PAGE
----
Influence ratio: An alternate means to assess the relative influence of hospitality and tourism journals on research

Robert Douglas McKercher

Research output: Journal article publicationJournal articleAcademic researchpeer-review

28 Citations (Scopus)


This paper proposes an alternative metric to assess the relative influence journals have on research by using an influence ratio measure. Hospitality and tourism journals are used as a case study. Influence ratio enables a suite of journals to be evaluated through the calculation of a score for each journal that reflects the share of citations and the share of papers it produces against all citations and all papers in the set. A higher influence ratio score signifies that a journal is proportionately more influential, for it generates a greater share of citations than the share of papers published would suggest. The study evaluated three sets of hospitality and tourism journals (17 hospitality, 41 tourism and a combined set of 54 hospitality and tourism journals). The study illustrates the efficacy of using the influence ratio metric. A small number of journals in each field play a disproportionately strong influence in informing scholarship, with a long tail of relatively less influential journals observed.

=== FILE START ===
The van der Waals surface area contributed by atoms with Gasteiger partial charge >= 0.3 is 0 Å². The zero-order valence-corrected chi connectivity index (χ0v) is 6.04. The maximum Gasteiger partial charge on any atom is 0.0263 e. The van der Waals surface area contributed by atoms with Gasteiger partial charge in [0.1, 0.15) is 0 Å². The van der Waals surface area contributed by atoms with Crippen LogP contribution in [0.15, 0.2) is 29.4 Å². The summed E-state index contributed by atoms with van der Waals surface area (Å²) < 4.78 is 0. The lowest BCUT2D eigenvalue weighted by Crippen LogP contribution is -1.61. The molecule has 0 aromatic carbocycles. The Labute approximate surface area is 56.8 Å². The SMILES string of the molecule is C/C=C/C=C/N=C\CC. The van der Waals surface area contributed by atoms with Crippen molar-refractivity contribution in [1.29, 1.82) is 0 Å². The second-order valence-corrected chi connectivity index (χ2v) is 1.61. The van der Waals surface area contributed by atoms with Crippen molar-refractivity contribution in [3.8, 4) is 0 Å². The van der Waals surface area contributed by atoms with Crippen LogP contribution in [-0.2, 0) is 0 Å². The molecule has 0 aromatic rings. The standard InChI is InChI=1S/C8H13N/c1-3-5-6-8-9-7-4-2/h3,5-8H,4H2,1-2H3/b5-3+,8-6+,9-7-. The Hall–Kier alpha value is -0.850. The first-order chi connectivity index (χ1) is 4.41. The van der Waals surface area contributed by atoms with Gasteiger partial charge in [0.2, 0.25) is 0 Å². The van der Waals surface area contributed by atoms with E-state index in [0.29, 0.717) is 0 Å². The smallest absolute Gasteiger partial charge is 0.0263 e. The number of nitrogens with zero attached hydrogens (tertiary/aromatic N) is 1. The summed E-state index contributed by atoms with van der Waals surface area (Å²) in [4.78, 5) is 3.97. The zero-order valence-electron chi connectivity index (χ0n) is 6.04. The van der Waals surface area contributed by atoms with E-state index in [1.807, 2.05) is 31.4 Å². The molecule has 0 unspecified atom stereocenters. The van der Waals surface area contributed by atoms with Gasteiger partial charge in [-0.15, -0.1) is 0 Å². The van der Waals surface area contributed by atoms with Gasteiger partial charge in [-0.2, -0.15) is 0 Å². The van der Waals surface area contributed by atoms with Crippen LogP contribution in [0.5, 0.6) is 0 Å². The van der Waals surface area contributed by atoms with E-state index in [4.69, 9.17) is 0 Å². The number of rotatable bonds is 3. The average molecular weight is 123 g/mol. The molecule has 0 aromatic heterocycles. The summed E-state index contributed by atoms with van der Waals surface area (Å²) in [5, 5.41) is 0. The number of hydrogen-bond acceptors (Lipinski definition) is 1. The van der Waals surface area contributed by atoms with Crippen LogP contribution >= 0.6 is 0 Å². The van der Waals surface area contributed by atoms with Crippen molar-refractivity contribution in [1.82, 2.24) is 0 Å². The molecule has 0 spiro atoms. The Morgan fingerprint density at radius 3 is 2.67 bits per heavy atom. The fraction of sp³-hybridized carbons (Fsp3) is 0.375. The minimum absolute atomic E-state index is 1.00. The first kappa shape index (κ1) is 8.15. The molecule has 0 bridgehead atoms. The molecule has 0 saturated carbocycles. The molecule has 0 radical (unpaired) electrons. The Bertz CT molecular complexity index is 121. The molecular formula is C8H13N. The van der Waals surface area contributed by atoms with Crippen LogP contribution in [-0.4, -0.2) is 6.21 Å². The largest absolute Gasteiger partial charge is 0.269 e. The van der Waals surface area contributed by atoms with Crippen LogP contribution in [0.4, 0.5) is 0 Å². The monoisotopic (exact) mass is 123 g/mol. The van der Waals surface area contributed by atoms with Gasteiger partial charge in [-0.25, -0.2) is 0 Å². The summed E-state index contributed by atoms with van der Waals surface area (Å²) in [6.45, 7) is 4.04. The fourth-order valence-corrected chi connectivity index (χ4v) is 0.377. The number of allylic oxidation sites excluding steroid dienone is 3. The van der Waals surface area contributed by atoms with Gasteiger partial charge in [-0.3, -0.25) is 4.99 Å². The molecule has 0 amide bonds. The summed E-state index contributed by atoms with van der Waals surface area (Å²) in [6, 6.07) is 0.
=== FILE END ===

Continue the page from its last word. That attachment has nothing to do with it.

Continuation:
Original languageEnglish
Pages (from-to)962-971
Number of pages10
JournalInternational Journal of Hospitality Management
Issue number3
Publication statusPublished - 1 Sep 2012


  • Bibliometrics
  • Citations
  • Influence ratio
  • Journal influence

ASJC Scopus subject areas

  • Tourism, Leisure and Hospitality Management
  • Strategy and Management

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